PGA Tour

The secret to Francesco Molinari’s recent success? Confidence without bravado

By Dave Shedloski
It was quite inspiring and entertaining seeing that Tiger Woods swinging fist pump on the 18th green Sunday at the Arnold Palmer Invitational. Except the flying right-hand roundhouse belonged to Francesco Molinari, who executed a near-perfect imitation of Woods that signified a knockout of the beleaguered field at Bay Hill Club and Lodge.

Once again, the Palmer charge proved indisputably effective, even when others try it. With a bogey-free, eight-under-par 64, capped by a monster birdie at the 72nd hole that prompted the burst of emotion from the usually stoic Italian, Molinari overcame a five-stroke deficit to Matthew Fitzpatrick to win by two for his third PGA Tour title.

Last year it was Rory McIlroy who stormed home with a 64 to cap a huge rally.

Embarking on his final round nearly two hours before the final twosome of Fitzpatrick and McIlroy, Molinari posted 12-under 276 and watched as all would-be contenders tried in vain to catch him on the sunbaked Championship Course. Fitzpatrick, the former U.S. Amateur champion from England, could only muster 71 to claim second place with a 10-under 278.

Molinari’s fist pump after making a long birdie putt on the 72nd hole to cap his victory. (Richard Heathcote/Getty Images)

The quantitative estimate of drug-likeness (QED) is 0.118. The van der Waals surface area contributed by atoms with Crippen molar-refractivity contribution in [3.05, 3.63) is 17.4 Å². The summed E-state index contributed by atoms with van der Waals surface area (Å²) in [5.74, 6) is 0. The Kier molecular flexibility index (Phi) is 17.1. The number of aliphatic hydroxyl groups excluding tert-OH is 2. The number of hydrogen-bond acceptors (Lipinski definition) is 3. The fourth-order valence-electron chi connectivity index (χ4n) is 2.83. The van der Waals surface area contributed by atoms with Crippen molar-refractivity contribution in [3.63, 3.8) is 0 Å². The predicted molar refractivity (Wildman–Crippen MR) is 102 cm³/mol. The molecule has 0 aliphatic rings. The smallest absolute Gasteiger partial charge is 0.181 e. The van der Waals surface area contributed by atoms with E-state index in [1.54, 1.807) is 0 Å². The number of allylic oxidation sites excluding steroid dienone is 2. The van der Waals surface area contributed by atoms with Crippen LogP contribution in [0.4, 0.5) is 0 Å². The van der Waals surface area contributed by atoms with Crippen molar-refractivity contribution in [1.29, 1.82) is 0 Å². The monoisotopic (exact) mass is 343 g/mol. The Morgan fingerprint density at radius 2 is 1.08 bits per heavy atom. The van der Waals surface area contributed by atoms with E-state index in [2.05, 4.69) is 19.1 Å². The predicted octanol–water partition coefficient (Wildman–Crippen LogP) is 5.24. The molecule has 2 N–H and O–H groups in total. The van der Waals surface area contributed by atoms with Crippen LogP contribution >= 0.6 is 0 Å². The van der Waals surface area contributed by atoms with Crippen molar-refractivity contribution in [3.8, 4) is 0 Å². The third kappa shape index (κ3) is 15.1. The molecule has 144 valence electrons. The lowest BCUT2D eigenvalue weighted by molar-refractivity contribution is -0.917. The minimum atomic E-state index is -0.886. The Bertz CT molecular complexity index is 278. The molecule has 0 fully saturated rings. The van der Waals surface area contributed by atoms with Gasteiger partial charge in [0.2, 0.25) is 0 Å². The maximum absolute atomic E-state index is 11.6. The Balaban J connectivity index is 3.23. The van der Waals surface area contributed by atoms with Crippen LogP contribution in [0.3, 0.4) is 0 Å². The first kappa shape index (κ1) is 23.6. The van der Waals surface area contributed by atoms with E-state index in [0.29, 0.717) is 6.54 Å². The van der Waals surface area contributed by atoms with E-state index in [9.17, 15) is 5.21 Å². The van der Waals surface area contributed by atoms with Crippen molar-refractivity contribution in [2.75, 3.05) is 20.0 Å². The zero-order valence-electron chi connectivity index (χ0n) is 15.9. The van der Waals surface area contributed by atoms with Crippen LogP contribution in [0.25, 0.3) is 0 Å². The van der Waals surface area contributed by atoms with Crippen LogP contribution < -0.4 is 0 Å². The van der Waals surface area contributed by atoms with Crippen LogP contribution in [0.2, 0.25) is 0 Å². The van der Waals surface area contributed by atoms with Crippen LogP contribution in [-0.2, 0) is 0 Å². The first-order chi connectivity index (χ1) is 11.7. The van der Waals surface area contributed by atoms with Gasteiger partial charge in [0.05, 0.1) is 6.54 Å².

“Obviously, super happy about the way I did it today … and it’s nice to do it in those circumstances at Arnie’s place,” said Molinari, who last year pilfered the Quicken Loans National with a closing 62, so clearly, the man has the right kind of mean streak in him. He is one of only four men in the last three years to shoot 64 or lower in the final round four times on the PGA Tour, joining Justin Thomas, Brooks Koepka and Gary Woodland.

“I know that I can shoot low scores pretty much on every golf course, yeah,” he said. “I’m not scared to say that, or I’m not shy of confidence in that way.”

Since he beat McIlroy head-to-head at the European Tour’s BMW PGA Championship in late May, Molinari has added three more victories, including claiming the Claret Jug at Carnoustie for his first major title. Prior to his breakout 2018 season, Molinari had won four times worldwide, two of which came in his home country at the Italian Open. His three PGA Tour titles have been collected in the last ninth months. Only Bryson DeChambeau has won as many in that span.

And let’s not forget Molinari’s 5-0 performance last September at the Ryder Cup in France, the first European player to post a perfect record.

Clearly, at age 36, Molinari is a different golfer, mostly upstairs, he said, where his mind is taking him to a performance level his talent alone wasn’t capable of achieving.

“Yeah, it’s hard to point a finger at one thing. Its obvious confidence has to do with a lot of it,” Molinari said. “When I won last year, playing with Rory in the last few groups, it wasn’t easy at all. So, from there I started building my confidence and just saying I could get it done.”

Now seventh in the world, Molinari might not be lacking confidence, but he neither is he brimming with bravado. He still is coming to grips with his eruption of success. “I’m not scared about going out on the golf course playing against anyone, but it’s just really hard for me to picture myself where I am at the moment,” he admitted.